Have you ever heard of John Grim? He’s one of our own. (From North Dakota) A former professor at Bucknell University, Senior Lecturer and Research Scholar at Yale University and published author. I want to share an exerpt of a letter he wrote back in the 80s:
"When I was young I learned against the winds of North Dakota. If I long for that youth I am even more nostalgic for those winds. They move through all my memories of family affection, personal reflection, and troubled volition. Rising out of old glacial lakes, those winds carried the whooping cranes of my imagination into flight. Sometimes I would strip off my winter coat and intentionally sit out in the howling Dakota storms and defy the cold snow knowing that the winds would finally release me from my madness. Only the frozen bodies of the Arctic owls which my father had shot and placed in the garage knew more pain, I thought…how shortsighted my youthful assessment of pain. How innocent my youthful bravado in blissful ignorance of the reciprocities that empowered me and of the pathologies that fed my own aggrandizement.
What smokestack in what remote place stains the sky so that I might record these memories and thoughts on my computer? No barbarian shouts at the outer gates totally apart from myself. If I have slipped through the hourglass years, the whirling monster of these times, I have come face to face with myself. The antibarbarian statement has become a reflexive exercise in the tumultuous search through knowing the self and the other as one and two. I cannot cast an asperation that does not return. I cannot imprison the demented madness away, but I can name it, speak it, remember it, celebrate it as a way now put aside. Love it even as I willfully let it go. Remembering and forgetting like the flapping wings of a great bird."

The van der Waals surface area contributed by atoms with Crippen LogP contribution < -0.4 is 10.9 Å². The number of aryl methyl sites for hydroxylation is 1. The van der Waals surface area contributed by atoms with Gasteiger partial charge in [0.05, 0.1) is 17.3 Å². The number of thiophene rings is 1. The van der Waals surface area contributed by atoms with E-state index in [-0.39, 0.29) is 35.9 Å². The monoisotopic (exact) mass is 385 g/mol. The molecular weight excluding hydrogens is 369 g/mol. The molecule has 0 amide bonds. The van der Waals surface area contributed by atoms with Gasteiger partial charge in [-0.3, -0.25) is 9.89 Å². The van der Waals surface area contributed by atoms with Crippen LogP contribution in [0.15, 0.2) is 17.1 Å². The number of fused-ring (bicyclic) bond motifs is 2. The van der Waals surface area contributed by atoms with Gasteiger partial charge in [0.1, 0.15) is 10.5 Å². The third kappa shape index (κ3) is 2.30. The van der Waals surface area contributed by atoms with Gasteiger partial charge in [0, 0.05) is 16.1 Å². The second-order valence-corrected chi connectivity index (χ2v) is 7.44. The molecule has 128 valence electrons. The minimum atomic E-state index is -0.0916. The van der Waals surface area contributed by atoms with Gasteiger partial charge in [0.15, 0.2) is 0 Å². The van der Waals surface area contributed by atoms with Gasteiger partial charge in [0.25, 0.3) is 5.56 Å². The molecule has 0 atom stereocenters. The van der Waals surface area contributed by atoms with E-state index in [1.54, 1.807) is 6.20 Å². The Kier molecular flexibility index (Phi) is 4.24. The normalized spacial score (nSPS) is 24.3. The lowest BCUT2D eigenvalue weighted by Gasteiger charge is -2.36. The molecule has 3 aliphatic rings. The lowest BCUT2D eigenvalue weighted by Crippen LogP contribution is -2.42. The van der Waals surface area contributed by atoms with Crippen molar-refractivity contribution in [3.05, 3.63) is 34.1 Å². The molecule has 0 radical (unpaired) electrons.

It took me a long time to come to an understanding of what Professor Grim was saying in these two paragraphs of thought. No matter how hard we try to let go of the past it is still a part of us, regardless of what it holds. The past is part of what makes us what we are today, however, at the same time we must willfully let it go.
As the sun of Martin Luther King, Jr Day, 2009, is now setting and tomorrow looms in the hours to come, we must, as Dr. King stated, release ourselves from the past and build a future from today. There is nothing in the past of our country that can be changed or amended in any way. It has made us what we are today. We cannot recount the times of injustice and inhumanity, nor can we punish ourselves to the end of time for it. We can only name it, speak it, remember it and willfully let it go. Building a better tomorrow on the rememberances of the mistakes and triumphs of our past. Today, I will willfully let go of all the past in my history and build from the stone on which I stand today. I will remember all the injustices and inhumanity to the end of time, but, I will not allow them to shape my future simply because I remember.
Originally posted January 19, 2009 on my Areavoices.com blog.